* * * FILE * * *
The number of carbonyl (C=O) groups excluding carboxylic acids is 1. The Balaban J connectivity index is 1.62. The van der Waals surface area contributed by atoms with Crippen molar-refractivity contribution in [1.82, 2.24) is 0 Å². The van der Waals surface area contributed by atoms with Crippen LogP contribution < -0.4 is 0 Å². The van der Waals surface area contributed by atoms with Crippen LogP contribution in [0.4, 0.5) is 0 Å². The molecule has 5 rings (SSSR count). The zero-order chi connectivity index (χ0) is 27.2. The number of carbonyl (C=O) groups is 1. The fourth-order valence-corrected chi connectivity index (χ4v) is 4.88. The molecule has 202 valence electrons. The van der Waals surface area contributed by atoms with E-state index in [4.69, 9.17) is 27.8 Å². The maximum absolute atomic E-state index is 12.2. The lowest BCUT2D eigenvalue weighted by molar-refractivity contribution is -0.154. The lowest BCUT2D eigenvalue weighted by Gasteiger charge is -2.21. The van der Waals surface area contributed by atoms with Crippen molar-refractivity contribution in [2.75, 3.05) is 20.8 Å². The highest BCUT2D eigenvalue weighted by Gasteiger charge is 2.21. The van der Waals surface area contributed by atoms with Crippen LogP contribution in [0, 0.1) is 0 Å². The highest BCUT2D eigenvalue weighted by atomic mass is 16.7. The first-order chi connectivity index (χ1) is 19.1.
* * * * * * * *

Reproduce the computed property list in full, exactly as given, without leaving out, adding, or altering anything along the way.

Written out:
The number of carbonyl (C=O) groups excluding carboxylic acids is 1. The Balaban J connectivity index is 1.62. The van der Waals surface area contributed by atoms with Crippen molar-refractivity contribution in [1.82, 2.24) is 0 Å². The van der Waals surface area contributed by atoms with Crippen LogP contribution < -0.4 is 0 Å². The van der Waals surface area contributed by atoms with Crippen LogP contribution in [0.4, 0.5) is 0 Å². The molecule has 5 rings (SSSR count). The zero-order chi connectivity index (χ0) is 27.2. The number of carbonyl (C=O) groups is 1. The fourth-order valence-corrected chi connectivity index (χ4v) is 4.88. The molecule has 202 valence electrons. The van der Waals surface area contributed by atoms with E-state index in [4.69, 9.17) is 27.8 Å². The maximum absolute atomic E-state index is 12.2. The lowest BCUT2D eigenvalue weighted by molar-refractivity contribution is -0.154. The lowest BCUT2D eigenvalue weighted by Gasteiger charge is -2.21. The van der Waals surface area contributed by atoms with Crippen molar-refractivity contribution in [2.75, 3.05) is 20.8 Å². The highest BCUT2D eigenvalue weighted by Gasteiger charge is 2.21. The van der Waals surface area contributed by atoms with Crippen LogP contribution in [0, 0.1) is 0 Å². The highest BCUT2D eigenvalue weighted by atomic mass is 16.7. The first-order chi connectivity index (χ1) is 19.1.